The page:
A few women in some of the country’s most backward areas have challenged this mindset by standing for election as independents. It’s a pity that our political parties have not demonstrated the same courage. -Photo by AFP
ONCE again, it seems the electoral field is going to be a largely all-male spectacle. Now that tickets have been awarded for the May 11 polls, it’s clear that while political parties may court the female vote for its strategic value, they cannot bring themselves to consider women as viable candidates for general seats. The list of candidates for 272 National Assembly general seats includes only 36 women, a figure that has remained more or less unchanged since the last two elections in 2008 and 2002.
While religious parties such as the JI and the JUI-F have predictably bypassed women as potential candidates, one would have expected other mainstream parties to do better. The PPP has nominated 11 women on general seats, four less than in 2008. The MQM has given tickets to only seven female candidates, nominally more than in the last two elections and the ANP has merely two women in the running. The PML-N, with seven, has also scarcely improved upon its past performance, while the PML-Q’s tally has dropped from eight to four, although the party contends that this is on account of it having nominated fewer candidates overall. The PTI, whose campaign is predicated on the mantra of ‘change’, could only come up with five women among the 227 candidates to whom it has awarded tickets for the National Assembly. At this rate, the presence of women in the country’s premier house of representatives would have been little more than token had it not been for the 60 reserved seats for women, a quota that, ironically enough, was increased by a military-led government in 2002.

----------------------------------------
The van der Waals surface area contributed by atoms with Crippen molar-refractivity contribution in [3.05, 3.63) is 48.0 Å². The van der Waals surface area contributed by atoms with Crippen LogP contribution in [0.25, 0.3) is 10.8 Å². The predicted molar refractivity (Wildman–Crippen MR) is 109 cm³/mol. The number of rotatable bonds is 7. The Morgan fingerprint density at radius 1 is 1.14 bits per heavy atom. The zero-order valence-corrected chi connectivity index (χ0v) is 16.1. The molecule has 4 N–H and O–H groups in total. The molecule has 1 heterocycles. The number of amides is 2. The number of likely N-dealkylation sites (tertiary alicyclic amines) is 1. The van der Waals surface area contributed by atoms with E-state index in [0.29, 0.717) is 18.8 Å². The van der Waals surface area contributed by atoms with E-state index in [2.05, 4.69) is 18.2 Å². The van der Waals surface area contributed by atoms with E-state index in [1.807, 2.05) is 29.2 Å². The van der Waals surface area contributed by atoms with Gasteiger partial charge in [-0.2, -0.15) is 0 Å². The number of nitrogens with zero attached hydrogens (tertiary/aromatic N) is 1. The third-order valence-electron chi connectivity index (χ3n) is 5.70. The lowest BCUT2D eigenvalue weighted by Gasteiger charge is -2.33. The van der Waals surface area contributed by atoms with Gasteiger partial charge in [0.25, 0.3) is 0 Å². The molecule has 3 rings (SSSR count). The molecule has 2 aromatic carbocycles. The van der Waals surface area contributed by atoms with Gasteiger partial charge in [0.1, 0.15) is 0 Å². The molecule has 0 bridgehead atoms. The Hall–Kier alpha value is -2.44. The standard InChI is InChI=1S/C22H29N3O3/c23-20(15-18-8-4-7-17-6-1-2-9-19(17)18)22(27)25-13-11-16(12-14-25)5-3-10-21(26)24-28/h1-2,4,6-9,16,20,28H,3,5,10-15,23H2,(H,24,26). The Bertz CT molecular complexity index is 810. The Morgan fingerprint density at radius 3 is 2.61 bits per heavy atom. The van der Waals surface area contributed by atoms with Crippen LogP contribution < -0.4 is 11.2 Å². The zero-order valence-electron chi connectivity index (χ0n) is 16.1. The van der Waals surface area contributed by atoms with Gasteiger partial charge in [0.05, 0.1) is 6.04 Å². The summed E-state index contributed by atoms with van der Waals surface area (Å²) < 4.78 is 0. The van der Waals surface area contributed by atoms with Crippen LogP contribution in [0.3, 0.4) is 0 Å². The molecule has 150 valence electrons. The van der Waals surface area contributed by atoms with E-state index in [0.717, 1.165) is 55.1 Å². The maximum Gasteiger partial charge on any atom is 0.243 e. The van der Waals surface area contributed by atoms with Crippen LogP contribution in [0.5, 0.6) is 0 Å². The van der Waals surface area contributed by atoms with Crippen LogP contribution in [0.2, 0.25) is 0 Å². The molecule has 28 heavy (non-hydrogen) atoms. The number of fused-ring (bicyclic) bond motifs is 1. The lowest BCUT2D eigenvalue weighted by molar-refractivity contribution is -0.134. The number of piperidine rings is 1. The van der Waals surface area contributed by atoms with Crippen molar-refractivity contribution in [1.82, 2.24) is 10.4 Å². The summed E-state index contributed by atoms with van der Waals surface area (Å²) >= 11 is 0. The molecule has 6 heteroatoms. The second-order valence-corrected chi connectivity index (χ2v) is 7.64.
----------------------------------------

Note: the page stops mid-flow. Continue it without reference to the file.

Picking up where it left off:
The last five years of democracy, although flawed in many ways, saw considerable pro-women legislation, an important step towards raising the status of women in a patriarchal social milieu. Female legislators also demonstrated initiative in parliamentary pro-ceedings, outperforming their male counterparts in many respects, a fact proved by statistical reviews of the outgoing parliament. To build on what they have achieved in terms of legislation, the political parties should have taken the lead in raising the profile of their women members instead of caving in to a conservative, risk-averse approach. A few women in some of the country’s most backward areas have challenged this mindset by standing for election as independents. It’s a pity that our political parties have not demonstrated the same courage and instead, on the threshold of a historic juncture, relegated women’s participation in the transition of power to the sidelines.